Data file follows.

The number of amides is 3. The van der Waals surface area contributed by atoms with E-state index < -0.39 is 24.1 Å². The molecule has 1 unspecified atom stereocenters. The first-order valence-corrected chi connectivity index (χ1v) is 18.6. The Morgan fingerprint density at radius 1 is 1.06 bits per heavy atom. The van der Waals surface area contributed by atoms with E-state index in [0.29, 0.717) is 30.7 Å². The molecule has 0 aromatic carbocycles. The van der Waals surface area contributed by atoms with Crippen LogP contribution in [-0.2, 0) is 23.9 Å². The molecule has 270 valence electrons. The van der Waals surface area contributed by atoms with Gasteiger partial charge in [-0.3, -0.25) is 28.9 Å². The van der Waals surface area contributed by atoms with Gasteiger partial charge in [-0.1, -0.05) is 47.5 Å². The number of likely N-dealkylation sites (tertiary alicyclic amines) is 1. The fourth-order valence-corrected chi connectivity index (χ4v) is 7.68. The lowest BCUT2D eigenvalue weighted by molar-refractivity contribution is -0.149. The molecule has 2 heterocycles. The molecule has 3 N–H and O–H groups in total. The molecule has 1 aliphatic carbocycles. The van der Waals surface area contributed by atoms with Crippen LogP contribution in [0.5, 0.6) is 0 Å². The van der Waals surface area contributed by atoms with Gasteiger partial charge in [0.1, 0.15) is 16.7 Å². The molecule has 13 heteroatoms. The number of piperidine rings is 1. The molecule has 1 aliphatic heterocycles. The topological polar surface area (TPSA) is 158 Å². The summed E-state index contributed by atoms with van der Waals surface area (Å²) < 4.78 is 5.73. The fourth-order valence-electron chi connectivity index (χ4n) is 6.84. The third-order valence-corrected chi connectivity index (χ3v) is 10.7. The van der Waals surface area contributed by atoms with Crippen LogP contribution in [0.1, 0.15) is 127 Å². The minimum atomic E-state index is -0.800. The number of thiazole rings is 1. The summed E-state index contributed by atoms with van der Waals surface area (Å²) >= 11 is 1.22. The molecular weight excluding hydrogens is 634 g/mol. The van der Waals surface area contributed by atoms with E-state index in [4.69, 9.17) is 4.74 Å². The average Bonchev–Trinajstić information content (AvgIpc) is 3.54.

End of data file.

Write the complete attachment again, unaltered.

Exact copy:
The number of amides is 3. The van der Waals surface area contributed by atoms with E-state index < -0.39 is 24.1 Å². The molecule has 1 unspecified atom stereocenters. The first-order valence-corrected chi connectivity index (χ1v) is 18.6. The Morgan fingerprint density at radius 1 is 1.06 bits per heavy atom. The van der Waals surface area contributed by atoms with E-state index in [0.29, 0.717) is 30.7 Å². The molecule has 0 aromatic carbocycles. The van der Waals surface area contributed by atoms with Crippen LogP contribution in [-0.2, 0) is 23.9 Å². The molecule has 270 valence electrons. The van der Waals surface area contributed by atoms with Gasteiger partial charge in [-0.3, -0.25) is 28.9 Å². The van der Waals surface area contributed by atoms with Gasteiger partial charge in [-0.1, -0.05) is 47.5 Å². The number of likely N-dealkylation sites (tertiary alicyclic amines) is 1. The fourth-order valence-corrected chi connectivity index (χ4v) is 7.68. The lowest BCUT2D eigenvalue weighted by molar-refractivity contribution is -0.149. The molecule has 2 heterocycles. The molecule has 3 N–H and O–H groups in total. The molecule has 1 aliphatic carbocycles. The van der Waals surface area contributed by atoms with Crippen LogP contribution in [0.5, 0.6) is 0 Å². The van der Waals surface area contributed by atoms with Gasteiger partial charge in [0.1, 0.15) is 16.7 Å². The molecule has 13 heteroatoms. The number of piperidine rings is 1. The molecule has 1 aliphatic heterocycles. The topological polar surface area (TPSA) is 158 Å². The summed E-state index contributed by atoms with van der Waals surface area (Å²) < 4.78 is 5.73. The fourth-order valence-electron chi connectivity index (χ4n) is 6.84. The third-order valence-corrected chi connectivity index (χ3v) is 10.7. The van der Waals surface area contributed by atoms with Crippen LogP contribution in [0.1, 0.15) is 127 Å². The minimum atomic E-state index is -0.800. The number of thiazole rings is 1. The summed E-state index contributed by atoms with van der Waals surface area (Å²) >= 11 is 1.22. The molecular weight excluding hydrogens is 634 g/mol. The van der Waals surface area contributed by atoms with E-state index in [4.69, 9.17) is 4.74 Å². The average Bonchev–Trinajstić information content (AvgIpc) is 3.54.